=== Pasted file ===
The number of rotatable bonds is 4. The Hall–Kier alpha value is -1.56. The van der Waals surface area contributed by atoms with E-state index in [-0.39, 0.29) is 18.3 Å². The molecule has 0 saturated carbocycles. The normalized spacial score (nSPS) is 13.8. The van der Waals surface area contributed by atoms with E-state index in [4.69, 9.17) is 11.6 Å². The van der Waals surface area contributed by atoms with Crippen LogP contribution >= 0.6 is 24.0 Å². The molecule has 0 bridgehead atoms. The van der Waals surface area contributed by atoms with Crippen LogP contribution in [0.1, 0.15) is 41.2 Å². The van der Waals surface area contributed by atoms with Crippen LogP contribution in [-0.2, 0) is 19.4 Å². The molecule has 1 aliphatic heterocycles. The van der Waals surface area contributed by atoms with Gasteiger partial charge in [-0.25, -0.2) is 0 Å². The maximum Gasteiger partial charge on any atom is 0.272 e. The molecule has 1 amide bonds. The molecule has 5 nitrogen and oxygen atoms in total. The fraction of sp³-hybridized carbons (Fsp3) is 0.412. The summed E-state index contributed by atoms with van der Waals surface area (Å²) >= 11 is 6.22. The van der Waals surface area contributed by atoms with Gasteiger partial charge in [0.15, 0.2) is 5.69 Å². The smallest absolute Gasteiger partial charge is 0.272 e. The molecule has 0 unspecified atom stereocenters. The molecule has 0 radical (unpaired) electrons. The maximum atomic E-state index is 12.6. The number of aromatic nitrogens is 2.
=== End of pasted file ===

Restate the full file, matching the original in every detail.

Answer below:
The number of rotatable bonds is 4. The Hall–Kier alpha value is -1.56. The van der Waals surface area contributed by atoms with E-state index in [-0.39, 0.29) is 18.3 Å². The molecule has 0 saturated carbocycles. The normalized spacial score (nSPS) is 13.8. The van der Waals surface area contributed by atoms with E-state index in [4.69, 9.17) is 11.6 Å². The van der Waals surface area contributed by atoms with Crippen LogP contribution >= 0.6 is 24.0 Å². The molecule has 0 bridgehead atoms. The van der Waals surface area contributed by atoms with Crippen LogP contribution in [0.1, 0.15) is 41.2 Å². The van der Waals surface area contributed by atoms with Crippen LogP contribution in [-0.2, 0) is 19.4 Å². The molecule has 1 aliphatic heterocycles. The van der Waals surface area contributed by atoms with Gasteiger partial charge in [-0.25, -0.2) is 0 Å². The maximum Gasteiger partial charge on any atom is 0.272 e. The molecule has 1 amide bonds. The molecule has 5 nitrogen and oxygen atoms in total. The fraction of sp³-hybridized carbons (Fsp3) is 0.412. The summed E-state index contributed by atoms with van der Waals surface area (Å²) >= 11 is 6.22. The van der Waals surface area contributed by atoms with Gasteiger partial charge in [0.15, 0.2) is 5.69 Å². The smallest absolute Gasteiger partial charge is 0.272 e. The molecule has 0 unspecified atom stereocenters. The molecule has 0 radical (unpaired) electrons. The maximum atomic E-state index is 12.6. The number of aromatic nitrogens is 2.